• I was indeed at Cheers with Fred. He and I are still in touch, after all those years…..

    And the blog, well, that’s a bit of a saga. It was attacked by some kind of virus (thanks, WordPress!) and so I had to call in some help. It’s been swept clean, and redesigned, and I’ll begin posting in 36 hours…

    (Although I like your idea: lots of empty space under a giant heading that reads, “My Big Thoughts…)

  • Jeff,

    Really interesting post / chapter! Looking forward to the full book.

    Small point, I think you should reference Richard Florida if you are actually going to use the term “creative class.” (disclosure: we used to do a lot of work together when we were at CMU) I think referencing his work will give this some context for readers and potentially also help you set the stage a little more.

    – Sean

  • Oh, and I got publicness – like interestingness – from Caterina Fake, ex of Flickr. She talked about defaulting to public and its impact on the service and the behavior of its members.

  • Jeff,

    Great post.

    In your vision of everybody creating stuff and the good stuff becoming popular, I think there is a need for universal subject based and people based organization of content.

    Such a system would make it easier to identify the good stuff from the crap and free the creative talent from the limits and constraints of big sites. These big sites have all the power in the google based economy. E.g. users can comment on an NYT page but because the site happens to be NYT which has a great Page Rank in the google world, the users comment made in text only would get more views than anything else that a user has done. On the other hand a crappy comment likely gets the same number of views without consideration to who the commenter is, what their reputation is. These flaws in the current system disincentives the right kind of participation and creativity.

    We need a better way to provide all the tools and incentives to individuals to be as creative as possible and a people based organization is a way to achieve that…Perhaps web 3.0 :-) ?

    Thanks, Jitendra

  • jmohr

    …as long as your ISP is wicked fast and that server has space

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  • it is all just consciousness in action …

  • I use this variation of Warhol: On the internet everyone will be famous to 15 people.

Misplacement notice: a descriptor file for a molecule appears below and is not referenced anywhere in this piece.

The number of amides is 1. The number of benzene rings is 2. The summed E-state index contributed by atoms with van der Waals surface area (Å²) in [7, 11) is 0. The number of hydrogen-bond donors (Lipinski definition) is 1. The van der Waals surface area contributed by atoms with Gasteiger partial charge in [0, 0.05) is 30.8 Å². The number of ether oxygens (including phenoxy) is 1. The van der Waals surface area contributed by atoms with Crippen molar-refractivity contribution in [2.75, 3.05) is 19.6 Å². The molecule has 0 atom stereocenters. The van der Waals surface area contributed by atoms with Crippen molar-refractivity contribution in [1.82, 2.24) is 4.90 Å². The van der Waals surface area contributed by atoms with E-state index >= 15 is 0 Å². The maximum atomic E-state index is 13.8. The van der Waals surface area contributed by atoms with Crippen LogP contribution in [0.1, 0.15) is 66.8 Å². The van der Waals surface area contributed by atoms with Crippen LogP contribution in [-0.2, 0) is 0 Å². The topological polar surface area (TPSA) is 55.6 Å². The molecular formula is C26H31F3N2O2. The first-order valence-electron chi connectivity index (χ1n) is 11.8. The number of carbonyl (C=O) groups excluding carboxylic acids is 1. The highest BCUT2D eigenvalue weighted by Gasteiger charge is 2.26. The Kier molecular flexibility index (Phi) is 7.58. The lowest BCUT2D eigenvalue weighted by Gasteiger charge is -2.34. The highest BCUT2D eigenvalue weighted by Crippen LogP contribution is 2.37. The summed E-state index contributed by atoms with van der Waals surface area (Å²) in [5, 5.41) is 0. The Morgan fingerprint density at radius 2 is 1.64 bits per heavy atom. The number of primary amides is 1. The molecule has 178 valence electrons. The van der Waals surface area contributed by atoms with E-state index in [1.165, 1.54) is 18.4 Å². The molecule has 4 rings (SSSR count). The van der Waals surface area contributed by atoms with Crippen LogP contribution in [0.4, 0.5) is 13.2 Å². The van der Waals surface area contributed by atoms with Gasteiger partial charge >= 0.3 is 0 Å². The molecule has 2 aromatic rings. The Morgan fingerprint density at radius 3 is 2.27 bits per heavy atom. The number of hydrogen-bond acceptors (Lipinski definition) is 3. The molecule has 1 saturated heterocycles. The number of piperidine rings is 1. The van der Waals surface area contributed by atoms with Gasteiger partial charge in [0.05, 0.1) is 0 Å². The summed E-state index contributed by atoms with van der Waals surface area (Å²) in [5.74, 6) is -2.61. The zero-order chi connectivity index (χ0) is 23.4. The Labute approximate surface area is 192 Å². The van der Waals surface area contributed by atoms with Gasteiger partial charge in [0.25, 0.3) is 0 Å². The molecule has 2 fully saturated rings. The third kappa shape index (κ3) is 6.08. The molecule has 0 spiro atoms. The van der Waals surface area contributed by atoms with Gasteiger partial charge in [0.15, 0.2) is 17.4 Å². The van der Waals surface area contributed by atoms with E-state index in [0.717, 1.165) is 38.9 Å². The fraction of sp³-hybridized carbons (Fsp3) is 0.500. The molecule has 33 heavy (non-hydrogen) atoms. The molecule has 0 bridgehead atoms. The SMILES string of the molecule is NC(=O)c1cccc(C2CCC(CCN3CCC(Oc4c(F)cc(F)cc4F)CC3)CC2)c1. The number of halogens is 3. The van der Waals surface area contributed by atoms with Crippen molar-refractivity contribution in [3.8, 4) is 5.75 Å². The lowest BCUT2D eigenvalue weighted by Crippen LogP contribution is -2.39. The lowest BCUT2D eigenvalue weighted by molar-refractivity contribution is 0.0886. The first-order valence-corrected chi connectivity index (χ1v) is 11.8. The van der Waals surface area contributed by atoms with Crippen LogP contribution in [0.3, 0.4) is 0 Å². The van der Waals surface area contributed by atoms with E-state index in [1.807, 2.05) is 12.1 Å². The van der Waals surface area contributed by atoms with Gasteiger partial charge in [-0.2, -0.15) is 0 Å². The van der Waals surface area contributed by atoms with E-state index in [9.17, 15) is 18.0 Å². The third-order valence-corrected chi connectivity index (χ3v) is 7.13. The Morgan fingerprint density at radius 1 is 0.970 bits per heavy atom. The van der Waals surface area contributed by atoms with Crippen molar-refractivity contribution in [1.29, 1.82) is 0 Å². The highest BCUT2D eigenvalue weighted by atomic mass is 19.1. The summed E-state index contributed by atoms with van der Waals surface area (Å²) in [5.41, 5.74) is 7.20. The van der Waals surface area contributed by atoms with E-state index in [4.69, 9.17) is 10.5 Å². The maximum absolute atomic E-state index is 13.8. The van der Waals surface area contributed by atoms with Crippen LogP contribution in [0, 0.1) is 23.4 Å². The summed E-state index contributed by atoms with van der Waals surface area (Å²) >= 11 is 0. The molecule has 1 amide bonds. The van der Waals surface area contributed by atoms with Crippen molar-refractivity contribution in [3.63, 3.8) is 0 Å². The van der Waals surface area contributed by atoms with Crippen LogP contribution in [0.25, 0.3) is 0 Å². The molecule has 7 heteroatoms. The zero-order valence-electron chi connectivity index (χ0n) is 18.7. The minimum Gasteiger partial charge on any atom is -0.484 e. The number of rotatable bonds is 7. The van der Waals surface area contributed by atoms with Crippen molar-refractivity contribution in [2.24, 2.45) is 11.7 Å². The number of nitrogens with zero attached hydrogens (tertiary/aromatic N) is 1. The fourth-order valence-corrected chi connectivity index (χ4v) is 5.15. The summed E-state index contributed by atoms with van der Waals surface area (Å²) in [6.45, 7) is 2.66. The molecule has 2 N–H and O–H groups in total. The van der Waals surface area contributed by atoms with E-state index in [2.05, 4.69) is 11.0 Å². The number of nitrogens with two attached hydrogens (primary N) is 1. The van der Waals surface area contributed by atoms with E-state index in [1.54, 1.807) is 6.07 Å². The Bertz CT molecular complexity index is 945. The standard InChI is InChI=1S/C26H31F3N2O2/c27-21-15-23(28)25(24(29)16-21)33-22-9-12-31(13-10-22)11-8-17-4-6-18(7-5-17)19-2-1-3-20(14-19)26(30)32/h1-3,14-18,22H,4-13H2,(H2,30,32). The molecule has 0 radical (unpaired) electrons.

Right now having your work seen by others is still a novelty. I wonder what will happen when it becomes routine? The blogosphere is still predicated on the idea that many will contribute to discussions (or create their own web sites) for free. If one knows that hardly any of your efforts will be seen by anyone will this continue?

    Alternatively, everyone will try to pile in to the most popular spots since the audience is there. One can see what this may turn into at a site like DailyKos. There are so many comments and diaries posted that most don’t get much traffic even though the site as a whole does.

    Sunday painters haven’t disappeared but their expectations are rather modest. Perhaps most of the internet will turn into personalized chat groups, the modern equivalent of the coffee klatch or gossiping over the back fence. People’s capacity to chat with friends seems unlimited.

  • I’m sure you’ll have this but just in case:

    Sir Ken Robinson: Do schools kill creativity?

    Whilst we shouldn’t rely upon schools to ‘teach’ creativity, it’s important rules, regulations and systems don’t strangle creative thoughts and ideas.

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  • Jeff this is a great post. Happily, thanks to the forces you are describing, content folks don’t even have to *convince* anybody that you are right about the forces of change sweeping through the creative ecosystem.

    Old models are – usually a bit too slowly for me – breaking up and drifting away, replaced by oceans of new content that for the most part will be sorted out by far more democratic processes than old content, and more importantly by *niche based* processing which will lead to far more information “win win” arrangements.